Highly performing teams are what we all strive for. Working in a close-knit, professional group is a much nicer and rewarding experience than working with people who don’t get on, don’t communicate and don’t function as a team.
But how do we lead teams from that dysfunctional state where they are little more than a group of people in the same room to a fully operational, highly performing team?
Dr. Bruce Tuckman has the answer.
Actually he found it quite a long time ago.
Tuckman’s team development model came out in 1965 and it’s a helpful way to understand the steps that a team goes through on its journey to be successfully high performing. It started out as a four-step model and he added the final step in the 1970’s and to be honest that rounds it out, making it a really useful model for project and short-term teams.
Understanding the model is helpful for people in a leadership role, whether you are a first-time leader or an experienced leader taking over a new team. Being a good leader means helping your team navigate through this journey and the first step to doing that is understanding what they are going through.
You’ll be a better leader for having a basic understanding of team dynamics, which can set you apart from your peers in a competitive business situation. Here’s our quick guide to Tuckman’s team development model and how you can use it to help your team up their performance quickly.
In the Forming stage the team come together and understand each other’s’ potential contribution to the team. You get to know each person as an individual and start to see what expertise they bring to the group.
In this stage, the leader’s job is to quell any fears about their position in the new team, set objectives for the group and make sure that, if there are deadlines, everyone understands and knows about them. Great communication is essential at this point and iMindQ, a mindmapping tool, can really help focus everyone on what is important.
This is where you’ll have to put your emotional intelligence skills to the best use, so that you can listen (and really hear) what is going on in the team as they come together in the early days.
The next phase that your team will hit is Storming. You’ll know when it happens. As a leader, you’ll be constantly dealing with conflict.
The team members will be trying to work out where they fit in the team and how they slot into the informal hierarchy. They will be attempting to exert their authority and you’ll have to do that too.
It might sound like a difficult time – and it is – but it’s really valuable because if you can get through this you’ll have a good understanding of the strengths and weaknesses of your team members. The shared experience of hustling through this phase will also make the team stronger by default, even if it doesn’t feel like it right now.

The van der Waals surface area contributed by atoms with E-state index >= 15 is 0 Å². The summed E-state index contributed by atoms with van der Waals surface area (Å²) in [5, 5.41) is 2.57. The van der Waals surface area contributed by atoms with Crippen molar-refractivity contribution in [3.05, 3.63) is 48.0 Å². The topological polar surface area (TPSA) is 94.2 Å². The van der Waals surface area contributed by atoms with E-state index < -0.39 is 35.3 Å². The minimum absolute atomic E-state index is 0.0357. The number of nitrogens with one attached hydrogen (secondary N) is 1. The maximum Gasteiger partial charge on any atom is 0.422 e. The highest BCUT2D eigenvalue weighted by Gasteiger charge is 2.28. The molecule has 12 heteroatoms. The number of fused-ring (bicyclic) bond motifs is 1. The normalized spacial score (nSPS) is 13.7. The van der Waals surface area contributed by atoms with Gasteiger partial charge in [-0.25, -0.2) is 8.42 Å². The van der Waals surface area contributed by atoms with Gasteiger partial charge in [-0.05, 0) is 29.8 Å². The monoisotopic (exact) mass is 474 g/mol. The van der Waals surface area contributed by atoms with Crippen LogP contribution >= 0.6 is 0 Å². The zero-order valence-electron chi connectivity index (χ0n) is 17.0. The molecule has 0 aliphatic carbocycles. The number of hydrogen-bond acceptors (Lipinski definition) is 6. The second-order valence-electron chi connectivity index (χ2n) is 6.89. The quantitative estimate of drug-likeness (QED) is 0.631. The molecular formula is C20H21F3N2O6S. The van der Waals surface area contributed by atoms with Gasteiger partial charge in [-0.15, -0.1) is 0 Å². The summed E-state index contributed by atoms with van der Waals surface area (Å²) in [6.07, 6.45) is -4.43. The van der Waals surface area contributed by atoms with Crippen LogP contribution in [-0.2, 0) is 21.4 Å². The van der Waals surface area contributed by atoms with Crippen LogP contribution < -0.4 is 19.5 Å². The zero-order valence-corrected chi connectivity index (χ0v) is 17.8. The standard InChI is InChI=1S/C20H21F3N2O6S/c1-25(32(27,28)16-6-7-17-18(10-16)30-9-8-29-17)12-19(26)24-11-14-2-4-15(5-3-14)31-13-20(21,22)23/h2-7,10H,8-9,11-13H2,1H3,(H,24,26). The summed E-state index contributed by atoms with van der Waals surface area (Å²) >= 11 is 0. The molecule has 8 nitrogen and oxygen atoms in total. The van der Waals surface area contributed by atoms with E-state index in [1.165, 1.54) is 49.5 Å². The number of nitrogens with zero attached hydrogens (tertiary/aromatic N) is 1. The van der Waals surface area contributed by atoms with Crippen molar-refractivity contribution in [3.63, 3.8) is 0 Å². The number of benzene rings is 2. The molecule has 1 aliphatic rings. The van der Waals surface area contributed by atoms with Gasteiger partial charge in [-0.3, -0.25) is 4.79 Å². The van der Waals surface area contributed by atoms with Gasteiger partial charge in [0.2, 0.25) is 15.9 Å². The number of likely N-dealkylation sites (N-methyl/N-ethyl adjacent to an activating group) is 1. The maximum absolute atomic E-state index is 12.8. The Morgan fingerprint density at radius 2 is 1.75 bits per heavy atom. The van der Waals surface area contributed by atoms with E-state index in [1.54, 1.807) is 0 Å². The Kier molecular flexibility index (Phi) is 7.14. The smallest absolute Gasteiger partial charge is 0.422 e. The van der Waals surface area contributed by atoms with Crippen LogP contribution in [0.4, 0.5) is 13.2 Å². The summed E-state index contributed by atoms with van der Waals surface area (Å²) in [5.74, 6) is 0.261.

During the Norming period, the team gets into the flow of work. There’s a rhythm to what’s being worked on. The team builds trust and sets up working practices to enable future success.
By this point you’ll be able to see that most conflicts, especially those between individuals, have been resolved and the team is comfortable working together. Their way of dealing with differences
is more mature so you’ll see them handling conflict in a different way.
As a leader, this is the point where you’ll have to step in and encourage all the signs of team bonding that you see. You may even want to run some team building exercises to foster the level of performance that you are seeing now and to help the team move to the next stage.
Performing is what you’ve been waiting to get to. While the Norming phase is fine, and the team is working well, a highly performing team is in this stage.
During Performing the team is doing its best work. They trust each other. Handoffs are easy and slick and the processes are in place to underpin it all.
You’ll find the team is far more empowered and self-motivated in this phase. They are highly engaged with their objectives, so they’ll need less managerial direction around the what and how and more leadership to cover off the ‘why’ and to set their work in the bigger organizational picture.
Don’t get me wrong: leading a team in the Performing phase of development is not a hands off job. You’ll see them be innovative, creative and flexible and your role is to harness that into a strong team identify with shared goals. Your role at this point is to help your team be great.
The final step – the one Tuckman added afterwards – is about what happens when the team is disbanded. You might also hear it called the ‘Mourning’ stage, but that’s only reflective of what it feels like to leave a high performing team. You probably won’t mourn leaving a team that’s not performing well and where you don’t feel like you fit in!
During the Adjourning stage the team is wound up. This can happen for a number of reasons:
· A business restructure, where the team is disbanded or split up.
· The end of a project.
· When the purpose of the team is no more.
I’m sure you can think of other reasons relevant to your organization.
When a Performing team is disbanded it can be a very difficult time for people, especially if they have been part of that team for a long time.
As a leader, your role at this point will be to help people transition to their new roles or projects, encouraging them to build on their successes from your team and learn the lessons of success.